Jarrett learns to make sense of his stressful life and childhood, expressing himself through drawing while learning the truth about his family, accepting his mother, and tracking down his father. It’s a story about the importance of honesty in difficult circumstances and about transcending loss.

5 Fallen Son Examined How Marvel Heroes Dealed With Captain America’s Death

Fallen Son: The Death of Captain America is a five-issue series by Jeph Loeb showing how characters from across the Marvel Universe dealt with the death of Captain America. Based on the Five Stages of Grieving by Elizabeth Kubler Ross, the premise was introduced by J. Michael Straczynski and written by Loeb, who drew from personal experience.

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In the series, Wolverine personifies Denial, the wrath of the Avengers, Captain America himself, Bargaining, Spider-Man personifies depression, and Iron Man is Acceptance. The series illustrates various of these stages and how the characters move through their lives. The series also shows that even though superheroes have extraordinary powers, they are still human to their core.

4 No one else shows the consequences of loss

Nobody else, the graphic novel by R. Kikuo Johnson, captures a family in the wake of loss, transitioning to the possibility of eventual recovery. The story follows Charlene, a full-time nurse and mom, who cares for her crippled father while keeping her family together.

When Charlene and her father are suddenly alone, Charlene sees an opportunity for a fresh start, until her vagabond brother Robbie reenters their lives. Nobody else reveals a big, tender truth about loss and its aftermath, as the family must learn to navigate their new normal while chasing their dreams and facing their fears.

3 A contract with God helped Eisner cope with the death of his young daughter

The little story A contract with God is part of the landmark 1978 graphic novel of the same name by cartoonist Will Eisner, which follows impoverished Jewish characters around New York City. In this opening story, religious Jew Frimme Hersh makes a contract with God, promising to live a life of good deeds in exchange for happiness. After adopting a baby girl left on his doorstep, only for her to die unexpectedly, Hersh is furious and accuses God of breaking their contract by renouncing his faith.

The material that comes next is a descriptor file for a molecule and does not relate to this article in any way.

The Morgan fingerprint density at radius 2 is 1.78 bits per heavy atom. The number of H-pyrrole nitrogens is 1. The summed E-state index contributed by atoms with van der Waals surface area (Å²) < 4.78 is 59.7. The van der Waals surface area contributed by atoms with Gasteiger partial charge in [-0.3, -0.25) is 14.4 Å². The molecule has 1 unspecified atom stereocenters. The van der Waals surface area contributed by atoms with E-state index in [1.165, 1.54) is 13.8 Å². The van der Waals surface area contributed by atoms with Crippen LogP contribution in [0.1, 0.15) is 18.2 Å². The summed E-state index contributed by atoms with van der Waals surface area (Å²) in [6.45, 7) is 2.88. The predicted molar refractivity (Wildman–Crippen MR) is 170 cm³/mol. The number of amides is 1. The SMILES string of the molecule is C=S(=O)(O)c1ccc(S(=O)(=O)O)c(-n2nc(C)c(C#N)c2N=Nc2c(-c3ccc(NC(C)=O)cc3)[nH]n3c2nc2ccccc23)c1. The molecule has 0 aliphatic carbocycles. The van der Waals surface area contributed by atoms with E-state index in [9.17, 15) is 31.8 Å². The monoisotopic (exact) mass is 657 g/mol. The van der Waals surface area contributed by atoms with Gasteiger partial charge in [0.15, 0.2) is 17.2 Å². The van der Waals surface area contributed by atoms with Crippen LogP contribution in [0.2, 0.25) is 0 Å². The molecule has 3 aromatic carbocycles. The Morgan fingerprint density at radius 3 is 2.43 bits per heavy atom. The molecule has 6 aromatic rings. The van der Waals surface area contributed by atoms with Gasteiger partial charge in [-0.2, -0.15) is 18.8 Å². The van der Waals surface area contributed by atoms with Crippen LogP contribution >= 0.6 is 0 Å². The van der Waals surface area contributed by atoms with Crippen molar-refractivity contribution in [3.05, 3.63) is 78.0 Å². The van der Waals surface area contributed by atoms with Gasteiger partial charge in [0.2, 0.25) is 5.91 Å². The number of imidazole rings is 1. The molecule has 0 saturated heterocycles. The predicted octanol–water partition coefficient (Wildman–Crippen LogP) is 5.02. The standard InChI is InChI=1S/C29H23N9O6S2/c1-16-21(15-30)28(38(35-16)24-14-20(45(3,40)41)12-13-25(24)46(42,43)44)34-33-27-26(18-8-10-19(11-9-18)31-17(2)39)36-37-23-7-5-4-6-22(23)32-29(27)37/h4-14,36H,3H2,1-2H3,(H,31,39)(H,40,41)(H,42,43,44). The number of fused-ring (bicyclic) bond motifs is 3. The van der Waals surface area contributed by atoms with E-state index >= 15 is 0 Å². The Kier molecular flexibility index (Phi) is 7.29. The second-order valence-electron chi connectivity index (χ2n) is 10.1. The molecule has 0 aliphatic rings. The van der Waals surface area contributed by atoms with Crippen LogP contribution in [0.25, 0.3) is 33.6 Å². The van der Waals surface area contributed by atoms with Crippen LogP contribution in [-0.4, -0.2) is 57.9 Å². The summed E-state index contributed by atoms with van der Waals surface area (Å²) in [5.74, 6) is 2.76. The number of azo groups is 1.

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The story invoked the feelings of the Jew Eisner regarding the death of his 16-year-old daughter, Alice, and how it changed his thoughts about God. Eisner called the story “an exercise in personal angst, exorcising the rage he felt at the death of his daughter.” It’s a raw but honest exploration of loss.

2 Last Things Chronicles The loss of a family member to ALS

Last Things: A Graphic Memoir of Loss and Love, by Marissa Moss, is a graphic memoir about how she lost her husband to bulbar ALS, better known as Lou Gehrig’s disease. Here, she recounts the harrowing journey Moss and her family went through after learning of her husband’s diagnosis.

Last things doesn’t just focus on death, loss and terminal illness. It’s also a personal look at the daily life of Moss’ family and the struggle to find stability amid their personal chaos. Moss skillfully captures alienating diseases like ALS, how it can change a person, and the helplessness loved ones feel as the dying process unfolds.

1 In I Kill Giants, Fantasy And Real World Trauma Collide

I kill giants is a seven-issue Image Comics Here series, Joe Kelly and J. M. Ken Niimura tell the story of fifth-grade student Barbara Thorson, a loner quick to tell others she’s battling giants with her Coveleski hammer. Barbara’s home life doesn’t offer her much of an escape as she and her younger brother are cared for by her older brother.

I kill giants is the story of a young family struggling with an absent father and a terminally ill mother. As it progresses, it is evident that Barbara’s “giant” battles are symbols of her mother’s illness and her need to redeem herself before it is too late.